Can I connect electric motors directly to the Board?

Is it possible to connect the motors directly to the Board without using a driver and what are the consequences?

No, you'll destroy the board.

Hi, it depends on your motor if your motor is servo you can connect the motor directly to the board but if your motor is dc or stepper one you must use a driver

Let’s qualify this...
A typical RC servo has a feedback controller and driver fitted internally within the servo case.
A servo can be a lot of other things as well... but you must know what you’re connecting to what.
For example - even 90% of hobby RC servos, which can be connected to an Arduino ‘output’ pin for the PPM/PWM control signal - can’t be connected to the Arduino as a power source because they draw more current under load than the on-board Arduino regulator can provide.

Other types of motor - stepper, DC hobby motors etc need an external driver to condition the drive pulses, as well as separating the motor supply from the Arduino.
As noted above, an RC servo also does this, but integrated within the body of the servo itself. It’s not appropriate to draw the servo 5V from the Arduino 6V pins - as they’re connected after the on-board regulator.

And remember whatever you choose for power supplies, unless you have very specific reasons, the 0V busses must be tied together between separate power sources.

koronus:
if your motor is servo you can connect the motor directly to the board

That depends on your definition of the word "connect".... you can connect the control line from a servo directly, but mustn't connect the power. Even those tiny SG90 draw about 750mA at stall.

VelariFox:
Is it possible to connect the motors directly to the Board without using a driver and what are the consequences?

If your motors are really really tiny DC motors which draw less than about 20-25mA even when stalled then yes. However as there are almost no such motors in existence then the answer is almost certainly no. It won't work and you will damage the Arduino.

But just asking about "the motors" without saying what motors you mean is like asking "Is this piece of string long enough".

Steve

koronus:
https://www.instructables.com/id/Arduino-Servo-Motors/

Arduino - Servo Motor Control with Arduino - YouTube

Both rubbish. The problem is that anyone can write instructables or produce a video.

It is true that if you only want your servo to wag a paper disc around and not do anything useful like move something then you might get away with powering from the Arduino for while. But only if it's a small servo and not something like the one pictured at the top of that "instructables".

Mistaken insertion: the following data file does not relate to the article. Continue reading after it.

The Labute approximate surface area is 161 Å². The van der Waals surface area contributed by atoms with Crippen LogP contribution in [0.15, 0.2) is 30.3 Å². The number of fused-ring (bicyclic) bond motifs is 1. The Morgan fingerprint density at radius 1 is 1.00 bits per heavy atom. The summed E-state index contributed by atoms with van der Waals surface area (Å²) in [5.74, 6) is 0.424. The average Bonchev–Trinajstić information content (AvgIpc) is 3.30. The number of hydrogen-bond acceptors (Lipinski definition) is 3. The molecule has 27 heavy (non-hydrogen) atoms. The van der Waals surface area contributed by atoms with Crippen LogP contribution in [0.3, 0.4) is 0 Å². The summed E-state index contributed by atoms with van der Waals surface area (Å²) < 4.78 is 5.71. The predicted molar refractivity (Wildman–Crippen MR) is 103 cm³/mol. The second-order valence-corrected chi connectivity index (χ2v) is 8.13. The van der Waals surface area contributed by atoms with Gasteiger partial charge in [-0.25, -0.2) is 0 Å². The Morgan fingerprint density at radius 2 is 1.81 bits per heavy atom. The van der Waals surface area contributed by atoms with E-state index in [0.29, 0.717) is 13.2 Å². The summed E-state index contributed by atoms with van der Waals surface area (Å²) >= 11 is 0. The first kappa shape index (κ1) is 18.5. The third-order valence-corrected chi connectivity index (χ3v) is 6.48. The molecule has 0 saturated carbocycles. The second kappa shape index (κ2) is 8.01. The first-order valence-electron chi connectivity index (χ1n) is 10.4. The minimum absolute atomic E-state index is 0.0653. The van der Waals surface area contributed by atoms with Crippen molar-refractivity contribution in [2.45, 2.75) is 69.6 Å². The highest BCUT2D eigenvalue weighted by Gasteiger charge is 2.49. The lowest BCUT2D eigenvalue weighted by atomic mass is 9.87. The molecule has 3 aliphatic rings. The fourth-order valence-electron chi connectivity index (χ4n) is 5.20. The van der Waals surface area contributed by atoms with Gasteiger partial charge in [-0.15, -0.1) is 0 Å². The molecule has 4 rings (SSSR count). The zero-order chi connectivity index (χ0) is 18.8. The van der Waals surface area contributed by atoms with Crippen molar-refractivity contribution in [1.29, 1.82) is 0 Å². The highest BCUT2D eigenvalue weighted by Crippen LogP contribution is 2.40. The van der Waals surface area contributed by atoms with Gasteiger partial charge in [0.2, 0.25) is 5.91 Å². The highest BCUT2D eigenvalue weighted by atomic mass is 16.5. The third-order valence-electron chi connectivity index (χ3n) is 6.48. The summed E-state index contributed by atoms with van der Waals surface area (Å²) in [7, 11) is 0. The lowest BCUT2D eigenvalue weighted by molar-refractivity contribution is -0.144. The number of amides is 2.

Steve

‘slippy’ beat me to it!
Warning:
The link in Reply #5 is typical of most instructables - simply wrong.
Do not draw your motor power from the Arduino - you will understand why later.

koronus:
https://www.instructables.com/id/Arduino-Servo-Motors/
Arduino - Servo Motor Control with Arduino - YouTube

Both links give bad advice.
Small servos without any mechanical load already draw more peak current than the Uno can safely provide.
But the Uno is a tough cookie, and the regulator will probably shutdown or the polyfuse will trip if the servo gets stuck.
Just make sure you have a spare Uno.
Leo..

And the notion of "powering things from" the Arduino is yet again mentioned.

The "Vin" or "RAW" terminal is essentially a legacy part, though some "clones" such as the "RoboRed" and more sophisticated Arduinos do incorporate an actually functional switchmode regulator, it should simply be ignored on the older designs. :grinning:

The obsolete tutorials on the Arduino site and others imply that the largely ornamental "barrel jack" and "Vin" connections to the on-board regulator is a usable source of 5 V power. This is absolutely not the case. It is essentially only for demonstration use of the bare board back in the very beginning of the Arduino project when "9V" transformer-rectifier-capacitor power packs were common and this was a practical way to power a lone Arduino board for initial demonstration purposes. And even then it was limited because an unloaded 9 V transformer-rectifier-capacitor supply would generally provide over 12 V which the regulator could barely handle.

If you are asking this question, it is highly likely that you will wish to connect something else. In which case, the answer is regulated 5 V.

This is because the on-board regulator is essentially capable of powering only the microcontroller itself and no more than a couple of indicator LEDs. The on-board regulator might be able to power a few other things if it had a heatsink, but on the Arduinos, it does not.

Powering via the "barrel jack" or "Vin" connections is asking for trouble.

BJHenry:
No, you'll destroy the board.

I politely disagree.
YES, you can. like throwing expensive wine glasses in the fire place. destruction will occur.
so, you are 100% correct, you WILL destroy your board.
as others have said, you can buy a simple MOSFT for less than $1 and power the motor and use the board to signal the MOSFET.
however, since motors are not all alike, the type of motor is critical.